Category: Peppers

Recipe: Red Curry Shrimp with Carrots, Red Peppers, and Green Onions

Growing up in Indiana in a family that didn’t fish, my exposure to seafood was mostly limited to a rare night out at Long John Silvers when I was a kid.  It wasn’t until I met Dan and traveled to his hometown of Portland, Maine, that I began to really love seafood.  But, living so far from the coast and having little cooking experience with seafood, I rarely ate it when back home in the Midwest.  

I still don’t have much experience when it comes to cooking with seafood, but this summer I took the plunge (it’s okay, you can laugh at that terrible pun) and purchased my first pound of live saltwater shrimp–right here in DeMotte, Indiana.

Our first introduction to JT Shrimp involved a tour of their facility, where Dan , our brother-in-law Luke, Harper and Asher got to see firsthand how Wheatfield, Indiana residents Scott and Leslie Tysen raise saltwater shrimp.   The Tysens use a zero exchange aerobic heterotrophic system to raise their shrimp; in other words, they use a system that makes the water as close as possible to the shrimp’s natural habitat, without the pollutants you would normally find in the ocean.  The indoor system involves running water through several filters to remove unwanted bacteria, algae, and viruses from the water, allowing for the growth of large, healthy shrimp.

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JT Shrimp’s Scott Tysen showing Harper, Asher, and Uncle Luke a shrimp at their Wheatfield facility Photo: Dan Perkins

When I purchased that pound of shrimp this summer, I was pretty intimidated.  I had a recipe in mind, but how was I going to get the shrimp OUT so that I could cook them?  Thankfully, Leslie explained how to remove the head and peel the shrimp.  Before I get to that though, you should know that when you buy from JT Shrimp, they give you serious freshness.  At the DeMotte Market, where I bought mine this summer, Leslie literally caught the live shrimp right there in front of me.  She placed them in a plastic bag about 1/3 filled with ice, where the shrimp expired quickly (at least I hope so!) without water.

When I got home, I placed the bag of shrimp in the fridge, and about a half hour before I was ready to peel them, I moved them to the freezer.  Leslie assured me this quick freeze would make for easy peeling, and she was right!  (I know she was right because I didn’t completely follow her instructions.  She suggested taking two shrimp out of the freezer at a time, peeling those, then taking two more, and so on.  I did this at first, but about a halfway through I lost my patience and grabbed the rest of the bag, meaning the last five shrimp or so were no longer frozen by the time I got to peeling them.  Obvious Moral of the Story: I would’ve saved more time listening to Leslie’s directions.)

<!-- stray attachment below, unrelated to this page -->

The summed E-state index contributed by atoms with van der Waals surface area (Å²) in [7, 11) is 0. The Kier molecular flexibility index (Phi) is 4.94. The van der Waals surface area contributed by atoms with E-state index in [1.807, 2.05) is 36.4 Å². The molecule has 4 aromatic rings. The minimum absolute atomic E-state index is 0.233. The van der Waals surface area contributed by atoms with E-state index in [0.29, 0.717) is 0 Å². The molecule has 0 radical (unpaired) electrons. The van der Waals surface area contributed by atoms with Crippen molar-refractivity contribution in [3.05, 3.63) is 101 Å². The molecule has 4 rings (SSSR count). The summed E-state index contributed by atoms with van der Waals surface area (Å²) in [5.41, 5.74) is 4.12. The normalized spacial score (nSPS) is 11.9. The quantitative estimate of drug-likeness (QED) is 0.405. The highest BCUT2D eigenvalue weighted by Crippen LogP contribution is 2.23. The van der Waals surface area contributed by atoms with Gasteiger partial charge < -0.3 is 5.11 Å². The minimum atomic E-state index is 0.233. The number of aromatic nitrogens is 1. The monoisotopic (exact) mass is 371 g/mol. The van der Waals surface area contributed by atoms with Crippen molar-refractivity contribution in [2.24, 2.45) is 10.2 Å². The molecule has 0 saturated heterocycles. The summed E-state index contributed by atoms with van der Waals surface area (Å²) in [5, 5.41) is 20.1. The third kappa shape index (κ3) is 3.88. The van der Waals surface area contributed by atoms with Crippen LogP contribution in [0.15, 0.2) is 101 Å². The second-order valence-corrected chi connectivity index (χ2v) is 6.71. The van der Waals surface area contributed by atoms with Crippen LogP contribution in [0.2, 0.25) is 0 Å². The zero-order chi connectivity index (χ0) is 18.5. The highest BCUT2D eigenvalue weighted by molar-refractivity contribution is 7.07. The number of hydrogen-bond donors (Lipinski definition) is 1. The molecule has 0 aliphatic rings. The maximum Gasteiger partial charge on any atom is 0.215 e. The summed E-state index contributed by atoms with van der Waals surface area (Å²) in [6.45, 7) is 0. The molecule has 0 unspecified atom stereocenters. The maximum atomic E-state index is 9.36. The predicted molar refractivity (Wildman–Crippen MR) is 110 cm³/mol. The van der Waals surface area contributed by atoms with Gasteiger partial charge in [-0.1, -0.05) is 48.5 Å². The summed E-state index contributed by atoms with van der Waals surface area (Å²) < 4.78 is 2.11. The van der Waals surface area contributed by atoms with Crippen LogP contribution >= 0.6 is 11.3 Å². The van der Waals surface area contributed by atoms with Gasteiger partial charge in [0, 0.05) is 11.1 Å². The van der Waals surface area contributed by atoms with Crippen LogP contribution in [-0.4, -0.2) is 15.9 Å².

Here’s a pictorial journey for the removal of the heads and peeling.  Let me just say that Harper is a great helper!

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Cut off the head with a chef’s knife or kitchen shears.

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Remove the upper legs.

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Grasp the tail between your left hand thumb and index finger, grasp the upper section of the shrimp with your right hand thumb and index finger, and PULL!

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Your shrimp are ready!  Quick note: Don’t throw away the heads and shells.  I know they’re not the most pleasant to look at it, but put them in a tupperware and stick them in the fridge.  I’ll revisit them at the end of this post.

Now let’s get to this delicious, comfort-food curry!

First, start your rice. I like to serve this curry with organic white basmati rice, which takes about 20 minutes total, with 15 minutes of cooking time.  If you start your rice RIGHT NOW, it should be good to go right when your curry is ready.

Next, time to prep your produce.  Mince one clove of Perkins’ Good Earth Farm garlic, julienne three carrots, and thinly slice half a red pepper.  Set aside. Grab three green onions.  Chop two and set aside. For the third, cut into 1 1/2″ pieces, slice each piece in half, and, you guessed it, set aside.